Crafting a future for traditional arts

By Xu Haoyu | China Daily | 2017-12-02 09:49

Crafting a future for traditional arts

Chen Qinghe weaves rattan products. [Photo provided to China Daily]

Rattan weaving

Another exhibitor at the expo Chen Qinghe, 78, comes from Anxi county in Fujian province. He is also a master of a Chinese arts craft that pays attention to a material that's normally underestimated.

In 1958, Chen started to study rattan weaving for the sake of 2-yuan ($1 in the then currency exchange) grant as the only student of the major at the Xiamen Academy of Arts and Design.

He says that 2 yuan covered half his monthly living expenses at that time, "I stayed for the major just because of the grant and I thought the craft would support me in making a living."

After his graduation, he started to produce rattan-weaved thermos cases to sell commercially. He later established a studio where he has been passing down his skills to others.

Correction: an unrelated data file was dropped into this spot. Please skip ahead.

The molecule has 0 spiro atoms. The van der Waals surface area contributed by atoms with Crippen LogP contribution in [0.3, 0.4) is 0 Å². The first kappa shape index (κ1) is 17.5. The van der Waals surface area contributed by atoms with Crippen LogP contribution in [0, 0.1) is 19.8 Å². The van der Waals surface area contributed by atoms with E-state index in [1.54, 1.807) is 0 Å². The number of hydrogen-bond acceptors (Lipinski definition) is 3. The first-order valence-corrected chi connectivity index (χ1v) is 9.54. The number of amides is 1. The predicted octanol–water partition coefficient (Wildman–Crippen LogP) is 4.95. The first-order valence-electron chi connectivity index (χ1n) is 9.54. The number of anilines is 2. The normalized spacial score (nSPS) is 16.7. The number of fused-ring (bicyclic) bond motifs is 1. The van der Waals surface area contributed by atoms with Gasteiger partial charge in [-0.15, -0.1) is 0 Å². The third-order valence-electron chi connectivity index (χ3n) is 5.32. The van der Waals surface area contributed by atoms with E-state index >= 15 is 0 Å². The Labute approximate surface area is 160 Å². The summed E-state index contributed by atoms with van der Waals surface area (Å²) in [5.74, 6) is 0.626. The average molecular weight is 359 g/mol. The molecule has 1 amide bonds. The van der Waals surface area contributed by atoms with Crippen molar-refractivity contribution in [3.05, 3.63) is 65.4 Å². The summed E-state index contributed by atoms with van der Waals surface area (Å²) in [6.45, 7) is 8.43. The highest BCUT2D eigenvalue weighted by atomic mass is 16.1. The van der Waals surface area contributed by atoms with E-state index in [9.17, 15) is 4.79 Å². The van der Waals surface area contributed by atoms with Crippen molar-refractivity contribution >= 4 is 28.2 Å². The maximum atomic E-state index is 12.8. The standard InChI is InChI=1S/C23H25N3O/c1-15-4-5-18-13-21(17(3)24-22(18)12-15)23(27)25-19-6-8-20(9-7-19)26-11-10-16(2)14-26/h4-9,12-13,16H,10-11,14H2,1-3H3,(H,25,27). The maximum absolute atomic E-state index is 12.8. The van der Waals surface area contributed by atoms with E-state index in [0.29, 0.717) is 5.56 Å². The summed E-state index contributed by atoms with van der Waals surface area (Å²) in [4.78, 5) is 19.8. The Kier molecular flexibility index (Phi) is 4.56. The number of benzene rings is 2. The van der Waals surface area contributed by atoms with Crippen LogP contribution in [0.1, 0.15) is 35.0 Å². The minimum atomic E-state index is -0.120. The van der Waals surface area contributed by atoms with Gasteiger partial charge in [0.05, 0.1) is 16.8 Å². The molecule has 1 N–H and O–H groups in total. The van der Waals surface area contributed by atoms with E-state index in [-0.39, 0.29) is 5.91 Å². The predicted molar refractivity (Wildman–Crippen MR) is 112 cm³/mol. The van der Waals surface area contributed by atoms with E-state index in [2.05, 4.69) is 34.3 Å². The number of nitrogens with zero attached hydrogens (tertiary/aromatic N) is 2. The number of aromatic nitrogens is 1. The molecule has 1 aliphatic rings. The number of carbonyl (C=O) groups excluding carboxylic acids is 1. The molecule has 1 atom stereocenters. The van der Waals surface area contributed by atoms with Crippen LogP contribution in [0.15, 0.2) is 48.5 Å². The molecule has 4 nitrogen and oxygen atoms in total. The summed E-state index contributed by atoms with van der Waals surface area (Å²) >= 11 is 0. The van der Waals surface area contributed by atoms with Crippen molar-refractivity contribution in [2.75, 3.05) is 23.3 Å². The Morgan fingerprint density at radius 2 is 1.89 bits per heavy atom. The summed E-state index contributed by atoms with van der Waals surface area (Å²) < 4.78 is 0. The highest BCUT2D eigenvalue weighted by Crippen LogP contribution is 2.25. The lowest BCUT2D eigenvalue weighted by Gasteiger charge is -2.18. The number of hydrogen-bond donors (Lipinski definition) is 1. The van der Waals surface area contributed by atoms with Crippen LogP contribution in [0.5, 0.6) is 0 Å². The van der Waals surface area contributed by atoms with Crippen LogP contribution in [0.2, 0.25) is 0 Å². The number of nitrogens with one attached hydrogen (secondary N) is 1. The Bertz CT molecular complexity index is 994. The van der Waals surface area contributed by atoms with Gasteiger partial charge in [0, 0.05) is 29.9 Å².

Chen says he was anxious to prevent the traditional craft from dying out while he found younger generations showing no interest, especially those from the "post-'90s" generation.

To achieve this, in 1991 he created a brand-new craft which combines soft, pliable material of rattan with hard iron.

He has launched a series of baskets, which used rebar as handles with iron wire twined around it to form a grape vine. Iron sheet were cut into grape leaves, and steel balls were soldered together to form clusters of grapes.

At one spring trade fair, the baskets attracted panic buying among overseas customers. Within the space of three days, Chen took in enough advanced orders to last a year's production.

"Innovation is the soul and the lifeblood of the domestic cultural crafts industry," Chen says he has been walking on the road of creation, and he believes that design promotes trade.

Chen claims that the rattan weaving and iron arts has opened a broader market for his home county, "In Anxi county, with a population of 1.2 million, we now have 120,000 people working in basket-making and its related industries. And the value of its total output over the past seven years has reached 10.8 billion yuan."

In June, Chen successfully introduced Chinese lacquer art into rattan weaving.

"Lacquer art is a national intangible cultural heritage, and so is rattan weaving." He speaks of his creations with pride, "The production process is not easy, and needs more than 10 steps."

Chen says, "What we have to pass on is the craftsman's spirit of making perfection more perfect."

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